I'm considering buying a used cabinet TS off Craig's List or whatever.
Aside from the obvious:
Overall condition, fit and finish
Table flatness and condition
Cranks, pulleys, &tc., smooth tilt and blade adjustment
motor and wiring
What else should I look for?
Thanks a heap,
I'd also take a square with you, preferable a small one ~ 4" maybe. Do
a visual check of the trunnion and then 90° squareness of the blade
with it almost down and then all the way up to see if it changes.
That's often a good indication of trunnion problems too.
Question: How much is being asked for the saw and how much are you
willing to spend. There's successive degrees of table saw categories
dependent on what you're willing to spend.
On Tuesday, October 16, 2012 4:54:14 PM UTC-5, Zz Yzx wrote:
I'd start with thinking about what saw I'd want if I were buying new, then look for that model in the pre-owned market. In addition to CL, you might want to watch IRS auctions in the event there is one close to you. They seem to specialize in surplus woodworking equipment.
You say "or whatever", but if you are looking for a cabinet saw (~500
pounds), and don't have a truck with a lift gate, LOCATION counts for a
An important feature I didn't see in your list is a "quality fence".
Good luck (I'm still in search of a TS myself)! Grizzly G690 is on my
list, but i wouldn't mind seeing a Delta UnisawStop (my term) show up in
look for that model in the pre-owned market. In addition to CL, you might want
to watch IRS auctions in the event there is one close to you. They seem to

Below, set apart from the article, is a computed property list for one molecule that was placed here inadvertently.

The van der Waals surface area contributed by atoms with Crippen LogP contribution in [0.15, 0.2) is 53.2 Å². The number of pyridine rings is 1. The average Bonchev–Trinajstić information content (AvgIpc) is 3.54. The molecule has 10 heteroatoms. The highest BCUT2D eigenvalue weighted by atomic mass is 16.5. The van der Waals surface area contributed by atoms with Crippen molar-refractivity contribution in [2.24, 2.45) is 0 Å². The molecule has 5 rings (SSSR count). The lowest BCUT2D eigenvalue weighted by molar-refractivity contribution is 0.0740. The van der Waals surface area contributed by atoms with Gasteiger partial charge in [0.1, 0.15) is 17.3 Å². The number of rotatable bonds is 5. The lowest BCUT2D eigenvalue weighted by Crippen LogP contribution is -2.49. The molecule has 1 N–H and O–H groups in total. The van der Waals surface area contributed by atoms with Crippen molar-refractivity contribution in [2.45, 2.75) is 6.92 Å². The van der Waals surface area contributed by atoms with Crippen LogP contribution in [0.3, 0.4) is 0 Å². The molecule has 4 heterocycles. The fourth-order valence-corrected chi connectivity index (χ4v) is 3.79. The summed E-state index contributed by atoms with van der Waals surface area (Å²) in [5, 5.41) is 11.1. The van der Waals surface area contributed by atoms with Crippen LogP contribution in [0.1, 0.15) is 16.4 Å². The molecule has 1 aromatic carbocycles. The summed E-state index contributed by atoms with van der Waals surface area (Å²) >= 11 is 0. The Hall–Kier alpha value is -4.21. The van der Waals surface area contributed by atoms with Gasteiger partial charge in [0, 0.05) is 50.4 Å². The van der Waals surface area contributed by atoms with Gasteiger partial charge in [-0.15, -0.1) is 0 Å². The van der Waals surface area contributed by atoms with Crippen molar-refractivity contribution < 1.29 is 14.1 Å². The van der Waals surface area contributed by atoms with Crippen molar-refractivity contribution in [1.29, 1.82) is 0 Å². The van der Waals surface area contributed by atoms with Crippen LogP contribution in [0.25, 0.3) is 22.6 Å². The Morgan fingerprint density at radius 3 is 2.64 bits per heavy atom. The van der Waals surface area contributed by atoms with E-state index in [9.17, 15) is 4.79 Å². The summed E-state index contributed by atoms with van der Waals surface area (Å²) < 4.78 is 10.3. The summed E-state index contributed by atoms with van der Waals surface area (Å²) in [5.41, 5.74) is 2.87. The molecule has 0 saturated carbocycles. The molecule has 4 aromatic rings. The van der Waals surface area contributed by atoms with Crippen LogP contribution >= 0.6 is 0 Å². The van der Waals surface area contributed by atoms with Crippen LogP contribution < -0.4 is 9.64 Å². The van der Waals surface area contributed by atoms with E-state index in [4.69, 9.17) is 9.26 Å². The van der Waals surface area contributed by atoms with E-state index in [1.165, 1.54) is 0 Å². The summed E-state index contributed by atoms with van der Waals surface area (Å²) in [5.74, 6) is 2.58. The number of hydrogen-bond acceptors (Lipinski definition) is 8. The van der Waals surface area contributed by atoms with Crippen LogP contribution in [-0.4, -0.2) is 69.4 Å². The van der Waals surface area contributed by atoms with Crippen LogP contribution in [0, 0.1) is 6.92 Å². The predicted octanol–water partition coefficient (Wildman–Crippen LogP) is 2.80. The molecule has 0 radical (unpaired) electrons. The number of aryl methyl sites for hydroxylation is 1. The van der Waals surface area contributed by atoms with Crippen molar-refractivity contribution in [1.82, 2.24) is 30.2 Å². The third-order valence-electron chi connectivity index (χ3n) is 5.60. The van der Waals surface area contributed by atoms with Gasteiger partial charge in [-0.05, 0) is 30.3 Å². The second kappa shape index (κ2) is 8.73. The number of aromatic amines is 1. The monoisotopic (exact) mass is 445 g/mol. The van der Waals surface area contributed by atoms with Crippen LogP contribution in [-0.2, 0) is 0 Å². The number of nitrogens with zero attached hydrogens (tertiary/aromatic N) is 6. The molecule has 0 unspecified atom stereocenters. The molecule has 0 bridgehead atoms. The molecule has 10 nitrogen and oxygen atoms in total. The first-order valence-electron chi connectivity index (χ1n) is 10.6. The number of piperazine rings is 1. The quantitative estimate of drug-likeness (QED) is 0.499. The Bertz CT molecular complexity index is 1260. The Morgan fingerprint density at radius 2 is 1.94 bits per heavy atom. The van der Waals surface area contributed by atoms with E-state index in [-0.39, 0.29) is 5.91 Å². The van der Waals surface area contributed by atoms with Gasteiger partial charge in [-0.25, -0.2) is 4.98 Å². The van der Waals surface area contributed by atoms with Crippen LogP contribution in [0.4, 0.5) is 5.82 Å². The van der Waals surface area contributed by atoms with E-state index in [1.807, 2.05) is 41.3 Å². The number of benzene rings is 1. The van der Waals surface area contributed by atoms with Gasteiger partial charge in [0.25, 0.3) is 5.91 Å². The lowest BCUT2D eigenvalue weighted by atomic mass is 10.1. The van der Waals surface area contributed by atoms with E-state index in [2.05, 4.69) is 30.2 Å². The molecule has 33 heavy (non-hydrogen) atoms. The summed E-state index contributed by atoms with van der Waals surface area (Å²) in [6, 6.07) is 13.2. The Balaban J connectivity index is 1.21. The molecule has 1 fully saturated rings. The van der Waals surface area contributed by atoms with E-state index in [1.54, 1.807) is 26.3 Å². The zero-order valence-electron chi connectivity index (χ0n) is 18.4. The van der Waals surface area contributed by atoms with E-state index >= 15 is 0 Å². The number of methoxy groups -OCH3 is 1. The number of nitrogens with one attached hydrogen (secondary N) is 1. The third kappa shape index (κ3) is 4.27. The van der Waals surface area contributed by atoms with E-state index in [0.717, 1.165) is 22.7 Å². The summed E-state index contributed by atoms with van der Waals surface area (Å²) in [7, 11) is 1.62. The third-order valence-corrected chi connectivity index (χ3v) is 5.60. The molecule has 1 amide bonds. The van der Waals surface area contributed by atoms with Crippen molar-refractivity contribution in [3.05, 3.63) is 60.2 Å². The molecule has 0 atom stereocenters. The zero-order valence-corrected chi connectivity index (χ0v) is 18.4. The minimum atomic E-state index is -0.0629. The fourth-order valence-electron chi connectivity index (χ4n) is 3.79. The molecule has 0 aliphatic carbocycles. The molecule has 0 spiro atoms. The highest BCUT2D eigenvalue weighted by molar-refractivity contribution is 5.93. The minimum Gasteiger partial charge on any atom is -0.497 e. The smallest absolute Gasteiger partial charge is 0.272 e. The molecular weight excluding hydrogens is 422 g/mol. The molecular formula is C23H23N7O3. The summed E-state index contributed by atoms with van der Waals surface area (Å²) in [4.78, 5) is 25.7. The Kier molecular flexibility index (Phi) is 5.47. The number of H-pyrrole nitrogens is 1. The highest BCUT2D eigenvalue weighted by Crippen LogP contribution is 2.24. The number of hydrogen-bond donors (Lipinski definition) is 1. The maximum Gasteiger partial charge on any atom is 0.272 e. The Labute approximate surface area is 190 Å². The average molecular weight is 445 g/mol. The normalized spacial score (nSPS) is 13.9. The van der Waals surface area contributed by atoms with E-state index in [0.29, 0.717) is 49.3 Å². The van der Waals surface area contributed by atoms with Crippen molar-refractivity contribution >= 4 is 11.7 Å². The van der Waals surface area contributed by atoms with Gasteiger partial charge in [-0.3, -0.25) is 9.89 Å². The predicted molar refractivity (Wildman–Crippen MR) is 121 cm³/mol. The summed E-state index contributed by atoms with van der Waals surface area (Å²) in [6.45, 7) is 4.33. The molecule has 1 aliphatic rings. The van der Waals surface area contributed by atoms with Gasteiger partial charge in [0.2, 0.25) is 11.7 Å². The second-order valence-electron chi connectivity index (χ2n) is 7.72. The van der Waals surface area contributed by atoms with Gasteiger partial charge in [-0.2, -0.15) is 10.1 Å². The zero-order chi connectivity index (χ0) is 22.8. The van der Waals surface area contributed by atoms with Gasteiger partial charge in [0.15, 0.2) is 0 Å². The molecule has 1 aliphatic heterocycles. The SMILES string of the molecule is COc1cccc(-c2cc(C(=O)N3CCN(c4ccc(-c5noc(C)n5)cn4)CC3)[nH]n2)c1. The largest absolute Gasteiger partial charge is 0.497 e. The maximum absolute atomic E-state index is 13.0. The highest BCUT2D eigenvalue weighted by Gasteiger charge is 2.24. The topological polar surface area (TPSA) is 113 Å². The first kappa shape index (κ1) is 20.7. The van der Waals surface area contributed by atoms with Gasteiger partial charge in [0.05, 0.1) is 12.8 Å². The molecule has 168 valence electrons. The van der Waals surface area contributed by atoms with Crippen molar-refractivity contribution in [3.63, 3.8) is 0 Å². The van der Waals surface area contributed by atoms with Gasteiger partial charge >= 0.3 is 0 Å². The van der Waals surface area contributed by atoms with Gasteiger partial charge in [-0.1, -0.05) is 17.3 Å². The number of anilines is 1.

specialize in surplus woodworking equipment.
They have truck's ready to respond to emergencies. You get them to do
your job as filler work to help cover overhead. Don't expect them to
commit to hours of work without adequate compensation. Also you might
approach a few drivers and see if they are open to under the table
Have a good friend - he is younger and a big fella, who puts his Unisaw
in the back of his pickup and takes and sets it up on site for finish
work alone. Yes, they're heavy, but do tip upside down without ever
requiring picking up the whole thing. They are much more stable upside
down - no longer top heavy. He does have a short Biesmeyer on it.
That's not going to work. Bumpy yard with a decent hill (down,
fortunately). I'll rent a U-Haul to get it to the back door. With
some judicious use of 2x10s it should go on its own wheels. I may
have to use some plywood sheets to get it to go over the carpeting
(dumb idea in a basement).
What do you mean by hard on a cast iron top? Breakage? Scratching? What. I
don't think I've ever seen a TS with a cast iron top - how common are they?
Personally, I'd just put a heavy blanket down, turn the saw over, and set it
on the blanket upside down. A furniture blanket would be best, but anything
for padding shoulc work. Otherwise, load it uprght and simply tie it in
place properly and voilA! No problem.
If you do turn a saw upside down, clean out the sawdust and be sure any
motor mounts won't twist or otherwise be damaged from the vibrations. If the
motor is external, it's best to simply remove it and carry it separated from
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